Frequently Asked Questions
Do you have a question that isn’t covered in our Frequently Asked Questions? Click here to contact us!
- Water Wells – Where’s mine and what’s the law?
- Why doesn’t my pump shut off?
- How deep is my well?
- How old is my well and water system?
- What is a well cap?
- Am I allowed to work on my own well?
- Can I disinfect or chlorinate my own well?
- Can I take my own water sample?
- I have a new baby…What about the water?
- I don’t have a storage tank in my house… so where is it?
- How often is my pump supposed to run?
- How do I size a tank?
- So what’s the difference between Lowes, Menards, Home Depot, and other mass merchandisers and us?
- Can I have my tank and pump controls moved inside where it’s dry and won’t freeze?
Your water well should located opposite and or at least 75 feet away from any septic field and at least 50′ feet from any septic tank. Your wellhead should extend at least 8″ to 12 ” above grade. Your well is most likely 4″ to 6″ diameter steel. However, Some States and counties have approved PVC.
You may have a well pit? If so, your well may be located in a concrete or cement block vault along with your tank and controls. Constructing a new well pit is illegal! If need be, only tanks and controls are allowed in new vault applications.
If you have a JET-PUMP: there are six basic reasons for this condition. (1) the impellers are worn. (2) a vacuum or pressure leak (3) your sand point is plugged (4) jet or venturi is plugged (5) faulty pressure switch (6) the water table has dropped
If you have a SUBMERSIBLE PUMP: (1) the pump is worn (2) the water table has dropped (3) there is a leak (4) intake is plugged (5) faulty pressure switch
Our database of well depths and water tables is rather extensive. We are tied into many State and Geological agencies. We should have a good handle on an approximate depth, if not the actual depth. Other information is also at hand.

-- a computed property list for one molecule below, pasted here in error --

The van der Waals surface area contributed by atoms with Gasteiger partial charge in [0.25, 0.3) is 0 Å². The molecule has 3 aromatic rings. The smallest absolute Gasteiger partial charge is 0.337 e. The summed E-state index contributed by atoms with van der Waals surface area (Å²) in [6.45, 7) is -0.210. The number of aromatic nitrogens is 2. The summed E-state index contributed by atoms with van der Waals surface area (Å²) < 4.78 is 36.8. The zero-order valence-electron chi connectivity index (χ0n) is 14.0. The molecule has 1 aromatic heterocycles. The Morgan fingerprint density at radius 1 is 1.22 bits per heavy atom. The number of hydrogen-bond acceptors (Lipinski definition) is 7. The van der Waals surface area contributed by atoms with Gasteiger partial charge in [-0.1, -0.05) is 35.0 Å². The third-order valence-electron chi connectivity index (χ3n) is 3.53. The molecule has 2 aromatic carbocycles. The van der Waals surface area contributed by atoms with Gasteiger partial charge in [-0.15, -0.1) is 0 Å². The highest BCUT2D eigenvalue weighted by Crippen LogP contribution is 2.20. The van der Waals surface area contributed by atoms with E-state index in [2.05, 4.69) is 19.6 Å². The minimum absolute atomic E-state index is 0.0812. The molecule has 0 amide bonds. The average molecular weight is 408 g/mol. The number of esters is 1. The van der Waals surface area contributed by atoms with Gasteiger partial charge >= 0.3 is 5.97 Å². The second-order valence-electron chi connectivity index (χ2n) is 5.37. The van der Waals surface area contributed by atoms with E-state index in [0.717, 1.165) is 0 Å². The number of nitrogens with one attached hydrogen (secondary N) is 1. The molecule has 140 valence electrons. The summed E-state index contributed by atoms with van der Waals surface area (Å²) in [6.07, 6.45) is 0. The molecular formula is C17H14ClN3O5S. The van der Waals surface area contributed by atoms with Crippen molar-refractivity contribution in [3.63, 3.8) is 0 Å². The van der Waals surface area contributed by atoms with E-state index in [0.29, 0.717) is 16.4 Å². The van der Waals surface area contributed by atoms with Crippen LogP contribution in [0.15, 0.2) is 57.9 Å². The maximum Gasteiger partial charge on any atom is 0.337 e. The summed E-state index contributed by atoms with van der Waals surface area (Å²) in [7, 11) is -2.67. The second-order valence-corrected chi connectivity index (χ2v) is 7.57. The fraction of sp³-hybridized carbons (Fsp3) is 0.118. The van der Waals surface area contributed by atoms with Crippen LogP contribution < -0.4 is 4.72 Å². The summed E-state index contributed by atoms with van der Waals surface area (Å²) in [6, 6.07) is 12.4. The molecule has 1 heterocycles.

With just a little help from you, we can usually identify what kind of equipment you have, the make and model and approximate manufacturing date. There are a variety of hidden and scripted date codes. Just call and we will tell you where to look.
A well cap is an approved manufactured cover of cast steel, aluminum, or PVC. It is fastened on to the well casing with bolts and a rubber compression “O” ring and gasket. Both are incorporated to make a watertight and vermin proof seal. Well caps are also vented with a brass or stainless mesh. A female threaded port is used to tie in and insert electrical cable. Well caps must be State approved.
Of course, you are. You must comply with all the statutes and construction codes designated by your State. Can a friend install my pump? No! Only a State certified, registered, and licensed contractor is allowed to drill wells or install pumps. What about a plumber? Plumbing, well drilling, and pump installation are three entirely different trades. Many plumbers pose that their credentials are qualified in pump installation. Only plumbers having attended certified continuing education classes and those that have requested to be identified and recognized by the State are qualified and acceptable. Demand to see a plumber’s State License bearing the letter “P” verifying he or she is a qualified pump and water supply system installer.
Perhaps? Many times homeowners cause more problems than they solve.
But… yes, you can. Just dumping a gallon or two of household bleach down your well does not effectively clean and disinfect your well or water supply.
Remember…. “CHLORINE IS POISON” just look at the label! The concentrations necessary and the placement are all factors you should know.
Bleach is highly corrosive, and if left in high concentrations on parts and materials inside your well, it will surely destroy the mechanical apparatus or sealing device. Your pump may be ruined by a $1.79 gallon of beach! Be safe, not sorry, call for advice. We will be glad to help!
Yes, sample bottles are available from your local Dept. of Public Health.
Or at our facility. Please remember to get sampling instructions, and time your sample around laboratory hours and incubation times. The best time to take and submit a sample is usually on Mondays or Tuesdays. Samples sitting over weekends are not preferred. If you prefer the confidential results of an in-home water sample rather than a public laboratory record, sample kits are available at our office or sent directly to you at $19.95 + plus $3.20 shipping and handling.